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The Telecom Leaders Summit : Opening Speech

 

Speech by ITU Secretary-General, Dr Hamadoun I. Touré

The Telecom Leaders Summit : Opening Speech

19 June 2014, Dubai, United Arab Emirates

Excellencies,
Distinguished delegates,
Ladies and gentlemen,

It is a great pleasure to be with you here in Dubai today, and to have this opportunity to say a few words about ‘The Rise of the Broadband Economy’.

As many of you will know, I was here in Dubai just two months ago for the ITU’s World Telecommunication Development Conference, WTDC-14, and the theme of that conference was ‘Broadband for Sustainable Development’ – so clearly we are all thinking along the same lines.

One of the key topics discussed two weeks ago, when we held our annual Global Symposium for Regulators in Bahrain, was the need to create a positive investment climate to ensure that tomorrow’s infrastructure gets rolled out successfully.

This is important, because while we have succeeded very well in terms of mobile – by the end of the year there will be almost as many mobile cellular subscriptions as there are people on the planet – we still have much to achieve in terms of access to the internet, and especially broadband.

Indeed, more than half the world’s people are still offline – so we need to ensure that the incentives are there for government and industry to work together to bring the benefits of broadband to the unconnected billions.

Ladies and gentlemen,

Clearly the solution lies in increased collaboration and partnership – not just between the public and private sectors (although this of course is vital) but also between operators and regulators too.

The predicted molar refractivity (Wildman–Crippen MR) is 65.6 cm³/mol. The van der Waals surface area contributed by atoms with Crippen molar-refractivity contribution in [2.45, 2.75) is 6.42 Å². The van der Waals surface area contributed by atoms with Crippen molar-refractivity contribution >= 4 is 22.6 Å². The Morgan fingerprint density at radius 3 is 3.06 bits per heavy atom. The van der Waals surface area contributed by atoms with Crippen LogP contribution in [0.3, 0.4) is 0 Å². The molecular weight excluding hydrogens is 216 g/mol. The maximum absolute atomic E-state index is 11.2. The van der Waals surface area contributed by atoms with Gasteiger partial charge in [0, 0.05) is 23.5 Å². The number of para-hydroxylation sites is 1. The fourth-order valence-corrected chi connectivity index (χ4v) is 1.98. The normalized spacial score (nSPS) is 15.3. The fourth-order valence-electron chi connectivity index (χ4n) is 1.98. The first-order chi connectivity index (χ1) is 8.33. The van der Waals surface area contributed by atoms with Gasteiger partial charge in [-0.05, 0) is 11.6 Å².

As the Secretary-General of the ITU, the UN specialized agency for ICTs, I have a unique perspective on this issue, because ITU is a unique organization – with 193 Member States and over 700 private sector and academic members.

Our members may have different viewpoints on some issues, but all of them agree that broadband rollout depends on investment, and recognize that the ICT sector is highly capital-intensive, particularly in the early stages of rolling out complex technical infrastructure.

Later on – when the networks are up and running – this is not so true; but first we need to get the networks rolled out.

Distinguished delegates,

This principle was very well demonstrated here in this region two years ago, when we held the ITU Connect Arab States Summit in Qatar.

These regional ITU Connect Summits – which ran from 2007 to 2013 – were designed to mobilize the financial, human and technical resources needed to expand ICT networks and access as a means of spurring investment, employment and broader social and economic development in each region of the world.

The ITU Connect Arab States event was an extraordinary summit, bringing together a record number of participants. Together, they seized over 47 billion US dollars in market opportunities in ICT projects to meet the needs of the region – and in particular new broadband networks and new applications and services in Arabic.

In the space of just a few days we showed the world that the Arab region is a place that continues to be full of optimism, hope, vitality, youth and entrepreneurship – and nowhere is this more visible of course than here in Dubai.